Updated: October 26, 2016
Imagine… savouring your candle light dinner in an ancient limestone cavern gazing at the dramatic Adriatic sea, dine like nobles in an 11th century Normandy castle or a whimsical fairytale cottage. There is no other place to live out your dreams than in Unspoilt Puglia !
The Heel of Italy’s Boot, Puglia (or Apulia) is nestled on the southern tip of Italy surrounded by the emerald green water of the Adriatic and Ionian Seas. Plenty of Mediterranean sun, beaches, delicious food and wine, captivating attractions, and friendly locals welcome discerning visitors seeking a less travelled, relaxing, experiential learning holiday for a great value.
Bari, Puglia’s capital is an industrial city and bustling seaport for Mediterranean cruises and ferries heading to Croatia, Albania and Greece. Once deemed the Bronx of Southern Italy, Bari today welcomes visitors with its clean tree-lined streets and scenic boardwalk.
Bari Vecchia, the historic town, is an impressive maze of tight cobblestone alleys graced with piazzas, churches, shops and eateries.
Ristorante La Locanda di Federico’s horsemeat salad tossed together by Chef Cobo is outstanding. His dish of cheese balls wrapped with butter melts right in your mouth.
The Mediterranean climate makes Puglia a fabulous vacation spot for most part of the year and is perfect for agriculture. “Olive oil and table grapes are the most popular products of this land of Bari and all around the world,” says Nuccio Altieri, Vice President of Bari Province and Councillor for Culture, Tourism and Sports.
Watch Video as he highlights his region’s treasures and expounds on the agricultural and tourism products.
Dine like nobles under the stars at Goffredo restaurant housed within Corte Altavilla Relais & Charme. Corte Altavilla is perched atop a hill within the compound of Castello di Conversano in Conversano, a 45-minute train ride from Bari. Hotelier, Letizia Valenzano together with family and friends took over five years to painstaking restore part of this heritage site to a charming boutique hotel.
The hotel is a 5-minute walk from the train station, making it an ideal base for day trips to Bari, attractions in Alberobello, Polignano a Mare, Valle D’Itria, Martina Franca and Grotte di Castellana. These towns are within 8 to 50 kilometres away, still intact and untouched by mass tourism and globalization. In Puglia, visitors can enjoy sumptuous food and wine and stay in a lovely 4-star accomodation at very reasonable prices.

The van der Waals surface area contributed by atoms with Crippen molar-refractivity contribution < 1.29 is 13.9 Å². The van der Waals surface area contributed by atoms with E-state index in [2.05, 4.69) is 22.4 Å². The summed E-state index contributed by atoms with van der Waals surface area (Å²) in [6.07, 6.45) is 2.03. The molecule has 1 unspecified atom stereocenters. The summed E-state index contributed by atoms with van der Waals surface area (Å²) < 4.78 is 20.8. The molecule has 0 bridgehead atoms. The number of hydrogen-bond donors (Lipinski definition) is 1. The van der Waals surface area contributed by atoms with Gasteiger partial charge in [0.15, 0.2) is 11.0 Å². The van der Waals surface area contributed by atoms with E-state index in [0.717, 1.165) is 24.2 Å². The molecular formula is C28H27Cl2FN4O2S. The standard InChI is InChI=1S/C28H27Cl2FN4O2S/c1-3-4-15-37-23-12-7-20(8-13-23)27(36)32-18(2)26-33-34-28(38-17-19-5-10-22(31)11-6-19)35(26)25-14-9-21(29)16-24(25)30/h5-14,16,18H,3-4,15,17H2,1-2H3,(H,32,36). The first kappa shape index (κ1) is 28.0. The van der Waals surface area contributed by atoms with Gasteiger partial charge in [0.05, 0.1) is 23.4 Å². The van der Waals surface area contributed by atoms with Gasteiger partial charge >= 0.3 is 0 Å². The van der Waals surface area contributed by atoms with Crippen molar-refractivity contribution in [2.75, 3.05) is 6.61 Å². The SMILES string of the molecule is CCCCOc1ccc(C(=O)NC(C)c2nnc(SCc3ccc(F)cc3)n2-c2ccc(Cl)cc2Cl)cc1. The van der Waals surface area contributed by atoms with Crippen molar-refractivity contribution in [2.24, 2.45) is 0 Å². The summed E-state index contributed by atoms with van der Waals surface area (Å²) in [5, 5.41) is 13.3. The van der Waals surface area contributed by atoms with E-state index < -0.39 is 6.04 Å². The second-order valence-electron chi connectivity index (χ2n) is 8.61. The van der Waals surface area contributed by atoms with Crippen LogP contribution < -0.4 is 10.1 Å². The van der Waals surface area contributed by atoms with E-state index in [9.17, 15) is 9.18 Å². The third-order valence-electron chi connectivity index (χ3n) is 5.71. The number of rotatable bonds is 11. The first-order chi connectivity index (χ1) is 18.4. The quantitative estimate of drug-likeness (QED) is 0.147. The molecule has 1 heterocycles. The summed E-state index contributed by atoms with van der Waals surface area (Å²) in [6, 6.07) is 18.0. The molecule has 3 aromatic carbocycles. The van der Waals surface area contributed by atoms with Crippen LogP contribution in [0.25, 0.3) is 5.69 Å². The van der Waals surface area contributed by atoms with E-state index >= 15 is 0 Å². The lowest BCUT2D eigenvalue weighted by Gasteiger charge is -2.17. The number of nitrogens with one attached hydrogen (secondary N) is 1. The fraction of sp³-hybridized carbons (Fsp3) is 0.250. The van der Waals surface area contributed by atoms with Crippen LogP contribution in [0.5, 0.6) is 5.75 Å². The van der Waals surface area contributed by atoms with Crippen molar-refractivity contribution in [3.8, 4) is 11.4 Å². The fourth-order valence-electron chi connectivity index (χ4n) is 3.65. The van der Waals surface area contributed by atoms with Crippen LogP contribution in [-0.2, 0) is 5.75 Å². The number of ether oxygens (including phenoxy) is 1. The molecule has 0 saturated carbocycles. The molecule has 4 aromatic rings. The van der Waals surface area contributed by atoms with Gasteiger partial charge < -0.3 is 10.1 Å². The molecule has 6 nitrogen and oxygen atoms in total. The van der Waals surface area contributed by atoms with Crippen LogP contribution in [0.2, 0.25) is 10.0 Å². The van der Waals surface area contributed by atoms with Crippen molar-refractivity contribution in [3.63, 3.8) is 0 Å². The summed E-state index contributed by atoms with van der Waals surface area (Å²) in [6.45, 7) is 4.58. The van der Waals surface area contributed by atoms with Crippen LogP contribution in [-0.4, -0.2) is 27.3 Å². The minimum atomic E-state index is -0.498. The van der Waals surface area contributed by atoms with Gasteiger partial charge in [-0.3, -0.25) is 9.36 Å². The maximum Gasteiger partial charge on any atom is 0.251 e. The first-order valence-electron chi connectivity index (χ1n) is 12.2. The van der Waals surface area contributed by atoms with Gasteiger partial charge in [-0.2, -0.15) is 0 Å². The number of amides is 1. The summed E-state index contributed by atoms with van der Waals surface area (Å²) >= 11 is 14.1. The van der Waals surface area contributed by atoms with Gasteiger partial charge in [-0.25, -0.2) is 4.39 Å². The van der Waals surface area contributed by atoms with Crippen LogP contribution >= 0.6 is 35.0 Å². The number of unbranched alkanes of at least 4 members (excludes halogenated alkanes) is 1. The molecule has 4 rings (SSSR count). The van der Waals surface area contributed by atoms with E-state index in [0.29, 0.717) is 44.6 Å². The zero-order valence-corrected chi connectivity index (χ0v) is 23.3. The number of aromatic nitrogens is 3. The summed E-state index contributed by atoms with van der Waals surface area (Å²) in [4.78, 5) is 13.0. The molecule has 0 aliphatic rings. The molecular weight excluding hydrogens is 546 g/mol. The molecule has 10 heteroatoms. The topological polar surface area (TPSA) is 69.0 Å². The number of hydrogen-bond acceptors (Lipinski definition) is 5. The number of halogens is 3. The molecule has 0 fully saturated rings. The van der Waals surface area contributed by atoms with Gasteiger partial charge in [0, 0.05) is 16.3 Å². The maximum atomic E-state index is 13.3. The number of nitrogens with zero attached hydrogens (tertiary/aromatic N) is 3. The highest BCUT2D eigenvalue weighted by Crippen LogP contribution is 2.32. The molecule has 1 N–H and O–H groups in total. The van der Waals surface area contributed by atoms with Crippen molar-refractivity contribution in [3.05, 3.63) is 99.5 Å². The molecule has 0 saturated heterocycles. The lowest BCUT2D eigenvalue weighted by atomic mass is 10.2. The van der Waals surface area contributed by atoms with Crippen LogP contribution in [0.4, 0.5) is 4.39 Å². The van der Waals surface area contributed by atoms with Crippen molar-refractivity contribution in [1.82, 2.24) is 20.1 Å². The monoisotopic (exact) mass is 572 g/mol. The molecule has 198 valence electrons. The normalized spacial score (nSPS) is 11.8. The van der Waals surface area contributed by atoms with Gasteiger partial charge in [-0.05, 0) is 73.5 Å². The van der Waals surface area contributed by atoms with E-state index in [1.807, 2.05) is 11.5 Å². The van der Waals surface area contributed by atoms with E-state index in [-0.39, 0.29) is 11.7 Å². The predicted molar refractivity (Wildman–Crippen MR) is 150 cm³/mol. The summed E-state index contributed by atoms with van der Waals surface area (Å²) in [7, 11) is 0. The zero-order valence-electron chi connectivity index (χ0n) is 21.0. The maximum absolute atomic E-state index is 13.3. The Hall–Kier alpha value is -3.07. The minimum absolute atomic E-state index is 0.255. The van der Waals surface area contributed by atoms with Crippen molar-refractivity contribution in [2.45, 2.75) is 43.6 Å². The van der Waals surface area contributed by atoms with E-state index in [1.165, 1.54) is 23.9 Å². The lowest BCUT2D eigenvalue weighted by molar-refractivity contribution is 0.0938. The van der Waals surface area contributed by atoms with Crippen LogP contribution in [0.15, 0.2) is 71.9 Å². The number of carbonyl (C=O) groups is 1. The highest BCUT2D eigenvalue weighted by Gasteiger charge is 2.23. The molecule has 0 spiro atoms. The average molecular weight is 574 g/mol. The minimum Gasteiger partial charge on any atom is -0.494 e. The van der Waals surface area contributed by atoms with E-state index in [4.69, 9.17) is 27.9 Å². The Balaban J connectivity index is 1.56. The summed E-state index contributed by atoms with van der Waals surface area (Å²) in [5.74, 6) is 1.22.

Polignano a Mare – home of the unique cavern restaurant, Grotta Palazzese is a 15-minute drive away from Conversano. The restaurant opens from May through October. Reservation is recommended. Most properties in Polignano a Mare are built on cliffs overlooking the Adriatic Sea. Like Conversano, the town is small, the beaches and attractions are easily accessible by foot.
An hour’s train journey past vast expanse of olive groves brings visitors from Conversano to Alberobello, the village of the fascinating, ancient Trulli. The fairytale-like limestone dwellings with its conical-shaped roofs are truly a marvel of simple, ingenious architecture. Visitors will be amazed by how many products store owner, Maria Concetta Marco can cram into her tiny trullo.
Trullo – a Marvel of Simple, Ingenious Architecture
Marco and her family have been operating Trullo Antichi Sapori since 1930. Her store carries one of the widest selection of Apulian artisan products in Alberobello. A Unesco World Heritage site, the sloping streets of Alberobello’s south-eastern quarter houses over 400 trulli including a trullo-church, restaurants, gift shops and guest houses. Dining in a trulli is a wonderful, almost surreal experience.
Layered in history, Puglia’s cuisine is influenced by former colonial rulers: Spanish, Swabian, Norman, Turk and Greek. In Puglia, most locals grow their own food so the cuisine is locally inspired. Specialties include orecchiette, mini ear-shaped pasta made of durum wheat, water, salt, and served with meat ragu, broccoli, turnip or mushroom sauces.
There is also the delicious Panzerotti – a unique pizza roll made with mozzarella and tomato; the addictive Taralli, a popular sweet, savoury southern Italian pretzel-like breadstick, and authentic olive oil harvested from centuries-old groves. Puglia produces about 40% of Italy’s annual olive oil production until disease strikes the trees in 2013. Pugliese cuisine is packed with wholesome goodness derived from the natural bounty of its land.
The second largest wine producer in Italy, Puglia has a proud vinicultural heritage dating back 4,000 years. The region supplies about 17% of the country’s total production. Twenty-five of their wine labels are Italian DOC (Denominazione di Origine Controllata or controlled designation of origin) certified including the Primitivo di Manduria, a bold red genetically identical with California’s Zinfandel.
Watch Video: Live Your Dreams in Puglia – A culinary travel journey through the Province of Bari.
Discover an affordable and less frenzied Italy, soak up history, enjoy some of the country’s best food and wine, beaches and bask in the Mediterranean sun. In Puglia, Expect the unexpected – and let your adventure begin!
- Train travel is an inexpensive and convenient way to tour the region and meet friendly locals.
- Italian is spoken in smaller communities. If you need help, seek out the younger generation who speaks some English.
- Rail or car from Rome, about 4-5 hours
- Air or rail from major European hubs like Milan, Paris, Munich and London